How Varo Is Navigating Economic Uncertainty and Bank Collapses

In an exclusive interview on the Banking Transformed podcast, Varo Bank CEO Colin Walsh discusses the challenges and opportunities he sees for his company, a fintech that became a chartered bank. He also talks about how the competitive landscape is shifting given the upheaval in both the fintech and banking sectors, following the closure of Silicon Valley Bank, a key player in the fintech ecosystem, and the ripple effect that had on other banks in the U.S. and abroad.

Varo Bank is a digital-only financial institution that was founded in 2015 by Colin Walsh. Introduced as a mobile app that offered financial management tools, Varo received regulatory approval to become a full-service national bank in July 2020. Beyond simply offering checking accounts, the company has shifted its focus to offering a range of banking products and services, such as checking and savings accounts, credit cards and personal loans.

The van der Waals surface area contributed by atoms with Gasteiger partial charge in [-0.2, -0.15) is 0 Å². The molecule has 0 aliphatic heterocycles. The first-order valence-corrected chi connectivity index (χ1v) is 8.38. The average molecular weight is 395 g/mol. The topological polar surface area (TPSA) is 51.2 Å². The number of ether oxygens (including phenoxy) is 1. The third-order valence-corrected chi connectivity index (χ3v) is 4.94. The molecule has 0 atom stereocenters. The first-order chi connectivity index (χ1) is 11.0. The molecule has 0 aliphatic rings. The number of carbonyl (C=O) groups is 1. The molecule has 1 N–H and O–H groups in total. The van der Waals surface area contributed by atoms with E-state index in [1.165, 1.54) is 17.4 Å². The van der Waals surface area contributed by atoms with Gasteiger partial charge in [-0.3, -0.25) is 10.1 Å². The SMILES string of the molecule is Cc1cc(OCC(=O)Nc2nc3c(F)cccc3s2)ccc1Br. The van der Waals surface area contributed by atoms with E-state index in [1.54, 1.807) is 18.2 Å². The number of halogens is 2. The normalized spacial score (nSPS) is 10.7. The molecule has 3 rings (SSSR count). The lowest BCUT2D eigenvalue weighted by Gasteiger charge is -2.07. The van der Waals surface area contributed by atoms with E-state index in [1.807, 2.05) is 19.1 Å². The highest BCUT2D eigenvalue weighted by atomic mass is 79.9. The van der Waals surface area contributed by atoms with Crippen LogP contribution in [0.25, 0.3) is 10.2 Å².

I recently had the opportunity to interview Colin Walsh on the Banking Transformed podcast. We discussed the importance of receiving a bank charter, and the potential impact of the closure of Silicon Valley Bank on Varo’s growth ambitions.

Receiving a charter was the right decision as it has allowed Varo Bank to differentiate itself from other fintech firms and tech providers, said Walsh.

We’re a direct member of the FDIC, we’re regulated by the OCC, and we’ve made very prudent decisions to build a very effective risk management program that protects our customers,” Walsh said. “These moves build trust.”

Walsh believes that trust is at the heart of the banking industry, creating a solid relationship with consumers regardless of the economic environment or marketplace events.

Providing Credit During Economic Uncertainty

Varo Bank has grown exponentially since its inception, currently exceeding 7 million accounts. But many of these relationships are small-dollar deposit customers.